Women often report finding themselves locked out of influential networks in their organization. Men more readily form alliances with other men. This limits the coaching, mentoring, encouragement and word-of-mouth marketing that’s so important to establishing a reputation within an organization. They have fewer eyes and ears working for their benefit.
For women who aspire to achieve higher levels of responsibility — which, studies say, is most of them — the third gate is promotion. Forty-four percent of U.S. women reported feeling as though they were being judged against male leadership standards. Says Laura Sherbin, the director of research for CTI, “When the prevailing leaders are all men, it’s very difficult for women to look, act and sound like the leaders they succeed.” With few female role models to follow, women’s confidence, and even their propensity to apply for promotions, diminishes.
Complicating matters further is that leaders are expected to be assertive, but women who are one standard deviation toward aggressive are considered “bossy” or even “bitchy.” The benefits of an assertive personality don’t fall to female bosses.
Sadly, many women in technical careers exit through the fourth gate — they leave the company. For some, the demands of motherhood make coping with the testosterone-driven high tech environment unbearable. To leaders seeing women stay home after having a child, this reinforces the mommy stereotype and lets them absolve themselves of any responsibility for the woman’s decision.
Workers join companies for one set of reasons and leave for a different set of reasons, usually related to the quality of the direct manager. After running the gauntlet of the first three gates, many women experience diminished confidence. The extreme outlay of energy they need to fit in, feel accepted, find community and be viewed as successful takes its toll.
What about the toll on U.S. businesses? Losing a highly paid worker costs a company about two years’ worth of wages in recruiting and training expenses and lost productivity. Alexandra Russell of Stanford cites research that shows the U.S. annual gross domestic product (GDP) would increase by more than $800 billion if women were more fully integrated into the workplace and placed in leadership roles in parity with men.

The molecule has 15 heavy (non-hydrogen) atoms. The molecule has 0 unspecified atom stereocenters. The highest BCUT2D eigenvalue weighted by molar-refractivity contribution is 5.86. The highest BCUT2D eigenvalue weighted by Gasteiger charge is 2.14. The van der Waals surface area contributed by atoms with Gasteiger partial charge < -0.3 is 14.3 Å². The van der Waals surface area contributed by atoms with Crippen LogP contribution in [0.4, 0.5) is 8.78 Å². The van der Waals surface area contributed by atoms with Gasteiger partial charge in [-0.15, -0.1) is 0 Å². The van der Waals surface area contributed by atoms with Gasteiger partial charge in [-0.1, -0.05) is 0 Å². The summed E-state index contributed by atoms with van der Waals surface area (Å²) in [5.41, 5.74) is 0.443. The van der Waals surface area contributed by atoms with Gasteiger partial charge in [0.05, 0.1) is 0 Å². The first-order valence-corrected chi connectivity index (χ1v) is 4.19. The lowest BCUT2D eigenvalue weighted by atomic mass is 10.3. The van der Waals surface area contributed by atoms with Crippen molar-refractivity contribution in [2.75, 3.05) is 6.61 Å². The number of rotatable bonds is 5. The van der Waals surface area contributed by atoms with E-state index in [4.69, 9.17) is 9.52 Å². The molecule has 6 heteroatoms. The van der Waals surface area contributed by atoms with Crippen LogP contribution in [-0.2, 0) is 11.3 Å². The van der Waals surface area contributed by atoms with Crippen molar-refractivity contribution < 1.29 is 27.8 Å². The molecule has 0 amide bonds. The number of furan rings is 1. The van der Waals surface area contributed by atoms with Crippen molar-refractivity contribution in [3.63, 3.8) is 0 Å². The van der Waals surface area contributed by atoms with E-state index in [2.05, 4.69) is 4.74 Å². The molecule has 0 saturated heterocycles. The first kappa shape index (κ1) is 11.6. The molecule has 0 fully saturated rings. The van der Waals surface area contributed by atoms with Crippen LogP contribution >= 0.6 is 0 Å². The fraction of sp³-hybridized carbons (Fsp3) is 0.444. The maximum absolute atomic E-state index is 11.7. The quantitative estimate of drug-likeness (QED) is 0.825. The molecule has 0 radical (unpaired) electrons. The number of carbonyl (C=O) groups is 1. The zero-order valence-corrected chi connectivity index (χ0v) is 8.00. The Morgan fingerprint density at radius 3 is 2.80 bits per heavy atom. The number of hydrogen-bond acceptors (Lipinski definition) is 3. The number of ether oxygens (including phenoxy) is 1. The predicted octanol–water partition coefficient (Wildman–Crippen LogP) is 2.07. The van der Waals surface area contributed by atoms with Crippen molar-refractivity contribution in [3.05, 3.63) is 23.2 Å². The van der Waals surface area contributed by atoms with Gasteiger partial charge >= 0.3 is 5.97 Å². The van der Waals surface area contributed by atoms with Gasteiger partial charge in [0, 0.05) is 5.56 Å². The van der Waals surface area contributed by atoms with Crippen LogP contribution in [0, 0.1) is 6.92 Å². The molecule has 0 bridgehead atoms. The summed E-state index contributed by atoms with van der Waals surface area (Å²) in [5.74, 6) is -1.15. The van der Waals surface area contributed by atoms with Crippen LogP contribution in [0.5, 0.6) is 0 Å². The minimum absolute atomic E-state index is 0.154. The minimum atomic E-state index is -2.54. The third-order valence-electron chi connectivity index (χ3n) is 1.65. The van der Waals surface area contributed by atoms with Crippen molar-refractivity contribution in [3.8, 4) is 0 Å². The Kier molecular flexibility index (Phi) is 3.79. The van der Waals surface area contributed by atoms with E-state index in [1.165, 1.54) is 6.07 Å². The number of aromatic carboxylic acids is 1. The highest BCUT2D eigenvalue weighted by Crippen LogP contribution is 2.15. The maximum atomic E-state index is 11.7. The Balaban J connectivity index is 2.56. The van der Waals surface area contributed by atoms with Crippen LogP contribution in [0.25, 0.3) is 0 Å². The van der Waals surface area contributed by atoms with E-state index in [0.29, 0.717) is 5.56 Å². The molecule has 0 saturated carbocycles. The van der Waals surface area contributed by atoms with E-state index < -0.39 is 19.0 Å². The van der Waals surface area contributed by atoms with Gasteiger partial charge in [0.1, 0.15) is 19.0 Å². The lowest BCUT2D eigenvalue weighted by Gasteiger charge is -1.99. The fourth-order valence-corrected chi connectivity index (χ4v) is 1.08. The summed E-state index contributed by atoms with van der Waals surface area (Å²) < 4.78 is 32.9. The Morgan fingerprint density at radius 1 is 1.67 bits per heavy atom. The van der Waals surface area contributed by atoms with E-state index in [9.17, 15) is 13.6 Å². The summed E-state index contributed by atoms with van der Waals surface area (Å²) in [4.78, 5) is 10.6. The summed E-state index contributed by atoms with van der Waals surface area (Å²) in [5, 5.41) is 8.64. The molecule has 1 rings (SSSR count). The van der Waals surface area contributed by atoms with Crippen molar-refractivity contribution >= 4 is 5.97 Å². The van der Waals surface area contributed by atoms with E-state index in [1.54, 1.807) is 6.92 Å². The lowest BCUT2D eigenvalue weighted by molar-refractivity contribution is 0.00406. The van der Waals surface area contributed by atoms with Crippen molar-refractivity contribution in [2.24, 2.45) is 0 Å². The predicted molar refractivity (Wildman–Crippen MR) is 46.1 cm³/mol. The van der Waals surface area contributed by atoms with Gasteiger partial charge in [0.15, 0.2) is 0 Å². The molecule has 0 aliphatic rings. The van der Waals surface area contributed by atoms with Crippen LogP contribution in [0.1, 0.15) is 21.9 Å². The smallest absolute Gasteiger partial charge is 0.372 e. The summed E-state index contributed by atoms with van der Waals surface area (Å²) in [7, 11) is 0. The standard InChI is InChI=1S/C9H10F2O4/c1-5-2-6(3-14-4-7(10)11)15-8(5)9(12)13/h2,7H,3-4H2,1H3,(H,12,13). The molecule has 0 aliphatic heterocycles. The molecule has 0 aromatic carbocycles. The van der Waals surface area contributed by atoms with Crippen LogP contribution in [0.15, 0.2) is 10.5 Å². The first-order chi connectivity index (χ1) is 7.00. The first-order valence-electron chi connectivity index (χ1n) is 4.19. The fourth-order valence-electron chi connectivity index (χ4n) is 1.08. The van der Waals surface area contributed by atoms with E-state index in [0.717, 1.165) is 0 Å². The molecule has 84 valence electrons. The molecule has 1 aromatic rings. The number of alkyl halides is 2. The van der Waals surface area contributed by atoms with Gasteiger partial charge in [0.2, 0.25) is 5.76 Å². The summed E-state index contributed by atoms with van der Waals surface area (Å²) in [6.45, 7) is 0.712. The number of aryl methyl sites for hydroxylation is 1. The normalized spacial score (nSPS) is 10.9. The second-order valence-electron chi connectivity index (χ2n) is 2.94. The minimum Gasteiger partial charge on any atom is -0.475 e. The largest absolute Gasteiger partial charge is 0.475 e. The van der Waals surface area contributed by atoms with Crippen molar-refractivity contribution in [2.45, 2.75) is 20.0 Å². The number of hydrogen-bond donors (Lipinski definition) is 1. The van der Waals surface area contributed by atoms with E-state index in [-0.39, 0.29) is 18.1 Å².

Department of Labor statistics show that at the current rate of progress, it will take until late in this century to achieve leadership and pay parity for U.S. women. What can companies do? Leaders need to take a public stand. Intel’s CEO Brian Krzanich has said, “Without a workforce that more closely mirrors the population, we are missing opportunities, including not understanding and designing for our own customers.”
How to fix the problem and capture that $800 billion? There’s no macro fix. The problem has to be handled at the organization level. First, a company needs to doggedly pursue the reasons high performing women leave. As a leader, you need to taking a deep breath, prepare to be humbled and talk to the ones who got away. Chances are, with some water under the bridge, the leavers will be honest with you. Second, set aggressive goals for gender representation. Third, pick the right metrics to make sure you have a diverse funnel of applicants, finalists and hires. Monitor their experiences after three, six and 12 months. The more proactive you are about retention, the less you’ll spend on hiring and training. Finally, help the word get around that the gates to success are wide open to women.
Susan Strating is co-owner of NeuroSense Consulting, an HR consulting company specializing in neuroscience-based business coaching, management training, and leadership development. firstname.lastname@example.org.